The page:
How to have a ‘Green’ Christmas

Written by Lori Campbell on 13th Nov 2019

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Christmas has long been a time of excess and out-of-control consumerism, and it’s taking a huge toll on our planet (and our finances). From buying second-hand to choosing environmentally-friendly retailers, there are plenty of more sustainable ways to show your friends and family – and the Earth – that you care this festive season.

Here’s our top tips for a greener Christmas:

 

1. Rent your Christmas tree

Around eight million Christmas trees are bought every December in the UK alone. That’s a lot of intensive production, and a lot of waste. While fake trees do last for years, they take massive amounts of energy to manufacture and will all eventually end up in the rubbish dump. More than 100,000 tons of greenhouse gases are produced by rotting trees after the festive period every year.

Many garden centres and plant nurseries now offer a Christmas tree rental service. They’ll often deliver and collect the tree to save you the hassle. It will then be replanted to be used again the following year. Just make sure your hired tree is grown sustainably by looking for either the FSC or Soil Association logo.

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2. Buy less

A new report by gift-giving app WhatWeWant has revealed that over half (53 per cent) of Brits received an unwanted gift last Christmas. That’s a huge amount of waste that could be avoided. This year, why not make your present list shorter (and release others from having to buy you something in return). For close friends and family try buying something thoughtful, that comes without excessive packaging, such as an activity you can do together.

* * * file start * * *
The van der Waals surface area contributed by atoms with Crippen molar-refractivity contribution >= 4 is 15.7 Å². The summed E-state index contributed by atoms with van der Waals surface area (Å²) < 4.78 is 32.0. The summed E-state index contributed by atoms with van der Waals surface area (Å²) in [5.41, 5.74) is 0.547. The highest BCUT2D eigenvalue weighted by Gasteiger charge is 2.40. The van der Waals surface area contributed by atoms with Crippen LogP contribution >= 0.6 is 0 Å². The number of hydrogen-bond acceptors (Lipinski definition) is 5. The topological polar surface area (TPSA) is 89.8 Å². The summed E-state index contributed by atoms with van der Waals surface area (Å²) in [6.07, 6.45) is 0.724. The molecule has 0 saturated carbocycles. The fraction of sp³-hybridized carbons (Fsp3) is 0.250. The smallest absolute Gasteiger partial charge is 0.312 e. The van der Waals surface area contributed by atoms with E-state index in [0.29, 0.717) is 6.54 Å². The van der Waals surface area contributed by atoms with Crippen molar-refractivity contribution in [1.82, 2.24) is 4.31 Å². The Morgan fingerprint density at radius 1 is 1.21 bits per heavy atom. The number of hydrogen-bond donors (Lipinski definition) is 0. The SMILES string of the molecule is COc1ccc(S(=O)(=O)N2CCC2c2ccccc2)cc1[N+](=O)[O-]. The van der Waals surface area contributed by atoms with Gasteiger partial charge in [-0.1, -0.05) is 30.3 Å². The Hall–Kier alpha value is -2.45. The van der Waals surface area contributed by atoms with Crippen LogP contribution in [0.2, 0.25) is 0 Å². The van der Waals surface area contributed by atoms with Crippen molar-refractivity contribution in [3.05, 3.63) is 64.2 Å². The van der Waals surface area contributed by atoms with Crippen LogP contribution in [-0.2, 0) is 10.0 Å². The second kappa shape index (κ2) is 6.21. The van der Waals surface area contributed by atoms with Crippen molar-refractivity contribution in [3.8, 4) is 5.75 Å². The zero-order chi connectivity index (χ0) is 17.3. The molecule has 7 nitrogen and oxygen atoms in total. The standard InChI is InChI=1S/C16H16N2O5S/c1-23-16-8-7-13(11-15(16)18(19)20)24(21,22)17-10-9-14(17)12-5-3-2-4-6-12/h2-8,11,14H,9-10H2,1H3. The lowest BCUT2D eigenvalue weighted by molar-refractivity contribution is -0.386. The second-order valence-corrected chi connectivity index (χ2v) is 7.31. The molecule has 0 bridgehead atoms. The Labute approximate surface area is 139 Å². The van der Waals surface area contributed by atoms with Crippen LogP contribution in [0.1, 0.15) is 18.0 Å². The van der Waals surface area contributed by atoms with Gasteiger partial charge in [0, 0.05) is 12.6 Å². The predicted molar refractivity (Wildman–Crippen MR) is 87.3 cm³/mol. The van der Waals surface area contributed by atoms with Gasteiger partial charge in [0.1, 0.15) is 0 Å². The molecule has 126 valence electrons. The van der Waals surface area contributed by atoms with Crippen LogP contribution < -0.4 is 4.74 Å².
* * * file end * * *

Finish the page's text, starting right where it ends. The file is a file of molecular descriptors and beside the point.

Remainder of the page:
Global giving platform Patchwork has just launched ‘The Give List’ (inspired by the co-founder’s eight-year-old daughter). It enables children to ask for things like ‘bake a cake with Nan’, ‘swimming lessons’ or even ‘help me write and produce a play’ – as well as new and second-hand gifts too.

3. Buy smart gifts

Many gifts available in mainstream shops and online come from halfway around the world. The impact of transportation contributes significantly to greenhouse emissions and global warming. Local craft fairs and markets are a great source for gifts that come without the added costs of transportation and packaging.

With Black Friday approaching promising big online bargains, try new Google add-on Shoppingpal. It gives a simple ‘green leaf’ rating next to the retailers in your search results, based on how good they are from an ethical and environmental point of view. It also makes shopping more rewarding for you by offering exclusive discounts and a prize draw. Use the code GOODMONEYGIRL when you sign up and you’ll get five free cash prize draw tickets.

 

4. Send online cards

Around 1.5 billion Christmas cards are thrown away each year in the UK alone. That’s a whole lot of waste. You could get your message across while also cutting your carbon footprint, saving trees (and money!) by sending e-cards instead.

 

5. Cut food waste

Choose foods that are light on packaging, or buy loose items. If you do end up cooking too much, don’t bin what’s left. Transforming leftovers can be a great way to create new meals, save money and cut waste. You could challenge your family to suggest recipes with whatever you’ve got in the fridge.

If you have too many leftovers, see what you can freeze, or donate some to an elderly neighbour, local food bank or soup kitchen. Compost any other waste.

 

6. Choose natural

The amount of paper waste generated over the Christmas period is equivalent to between five and 12 million litres of biofuel. That’s enough to power a bus to go to the moon 20 times.

This year try swapping the tinsel for natural or DIY decorations. Why not recycle or make your own Christmas decorations? Pine cones, holly, mistletoe and ivy all look beautiful (and are fun to forage for with the kids), and smell very festive too.